Oil drowning in ever growing U.S. supply

Grounded In Crude

Oil (NYMEX:CLZ13) supplies increased for the ninth week in a row against the backdrop of a taper threat from the FOMC minutes and some unconventional monetary thinking in the EU. China disappoints on the manufacturing front, yet demand for petroleum products is the strongest since the economic crisis began. Mixed messages sent oil products higher, but oil continues to be grounded by an ever growing U.S. supply.  While crude supply only increased by 40,000 barrels, overall supply at Cushing Oklahoma increased to a whopping 39.9 million barrels.

Now normally that kind of number would have crushed the market if it were not for the fact that the demand for products was so strong. The four-week moving average for demand of all fuels advanced 2.8% last week, the highest since 2008, and the four-week distillate demand spiked 8.8% from a year ago and reaching its highest level since late 2011. Distillate fuel inventories decreased by 4.8 million barrels last week and are near the lower limit of the average range for this time of year.

Gas demand was strong as well. Over the last four weeks, motor gasoline product supplied averaged 9.1 million barrels per day, up by 3.8% from the same period last year. Distillate fuel product supplied averaged 4.2 million barrels per day over the last four weeks, up by 8.8% from the same period last year.

So the products rallied, but crude struggled to come to grips with near record supply. The FOMC minutes as well as some comments put tapering back into the near term equation and if the Fed used product demand as an economic indicator it would be tapering today. Yet it may be action from the EU central bank and magic man Mario Draghi that may really get the market moving.

Bloomberg news reported "The European Central Bank is considering a smaller-than-normal cut in the deposit rate if officials decide to take it negative for the first time, according to two people with knowledge of the debate.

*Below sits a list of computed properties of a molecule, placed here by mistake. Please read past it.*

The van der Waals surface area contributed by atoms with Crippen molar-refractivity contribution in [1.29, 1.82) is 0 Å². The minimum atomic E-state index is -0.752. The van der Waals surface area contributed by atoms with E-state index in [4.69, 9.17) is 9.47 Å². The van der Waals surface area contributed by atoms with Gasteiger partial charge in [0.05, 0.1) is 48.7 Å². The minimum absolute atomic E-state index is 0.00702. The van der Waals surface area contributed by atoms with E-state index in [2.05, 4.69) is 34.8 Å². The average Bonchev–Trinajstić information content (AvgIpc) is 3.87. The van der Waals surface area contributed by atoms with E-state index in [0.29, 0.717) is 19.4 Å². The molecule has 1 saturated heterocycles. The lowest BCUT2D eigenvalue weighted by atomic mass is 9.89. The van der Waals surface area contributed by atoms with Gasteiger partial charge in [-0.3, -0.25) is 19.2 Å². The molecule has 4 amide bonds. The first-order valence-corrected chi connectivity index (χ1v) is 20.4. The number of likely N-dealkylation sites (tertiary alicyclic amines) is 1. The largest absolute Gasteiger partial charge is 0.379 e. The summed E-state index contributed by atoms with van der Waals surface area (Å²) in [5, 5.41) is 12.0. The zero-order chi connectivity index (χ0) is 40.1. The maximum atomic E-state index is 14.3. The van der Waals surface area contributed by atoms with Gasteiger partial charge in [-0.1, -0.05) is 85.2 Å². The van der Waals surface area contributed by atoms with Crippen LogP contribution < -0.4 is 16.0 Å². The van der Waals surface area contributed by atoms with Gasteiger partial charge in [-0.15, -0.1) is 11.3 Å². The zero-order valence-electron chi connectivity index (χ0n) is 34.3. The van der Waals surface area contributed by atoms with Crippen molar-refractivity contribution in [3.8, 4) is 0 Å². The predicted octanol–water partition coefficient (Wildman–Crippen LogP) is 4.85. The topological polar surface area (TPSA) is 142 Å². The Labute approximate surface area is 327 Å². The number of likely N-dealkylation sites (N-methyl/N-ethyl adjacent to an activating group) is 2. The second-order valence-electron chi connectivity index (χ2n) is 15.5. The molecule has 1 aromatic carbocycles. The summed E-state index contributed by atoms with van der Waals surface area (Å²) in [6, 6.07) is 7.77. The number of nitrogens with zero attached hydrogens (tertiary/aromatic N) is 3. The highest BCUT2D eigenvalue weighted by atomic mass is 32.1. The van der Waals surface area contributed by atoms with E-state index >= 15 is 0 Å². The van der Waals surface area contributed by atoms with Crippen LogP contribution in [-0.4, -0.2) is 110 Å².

Policy makers would reduce the rate for commercial lenders who park excess cash at the ECB to minus 0.1% from zero, said the people who asked not to be identified because the talks aren't public. It would be the first time the central bank has adjusted interest rates by less than a quarter of a percentage point. The concept, which has been discussed by Governing Council members, doesn't yet have a consensus, the people said. Members of the council, which is holding a mid-month meeting in Frankfurt this week, have said that a negative deposit rate is a potential tool for warding off deflation.”

This action may actually put more pressure on oil and other commodities. As the U.S. looks toward the long road back to a normal trade world, the ECB is descending into the rates abyss. That discrepancy should keep the dollar strong vs. the euro.

About the Author
Phil Flynn

Senior energy analyst at The PRICE Futures Group and a Fox Business Network contributor. He is one of the world's leading market analysts, providing individual investors, professional traders, and institutions with up-to-the-minute investment and risk management insight into global petroleum, gasoline, and energy markets. His precise and timely forecasts have come to be in great demand by industry and media worldwide and his impressive career goes back almost three decades, gaining attention with his market calls and energetic personality as writer of The Energy Report. You can contact Phil by phone at (888) 264-5665 or by email at pflynn@pricegroup.com. Learn even more on our website at www.pricegroup.com.

 

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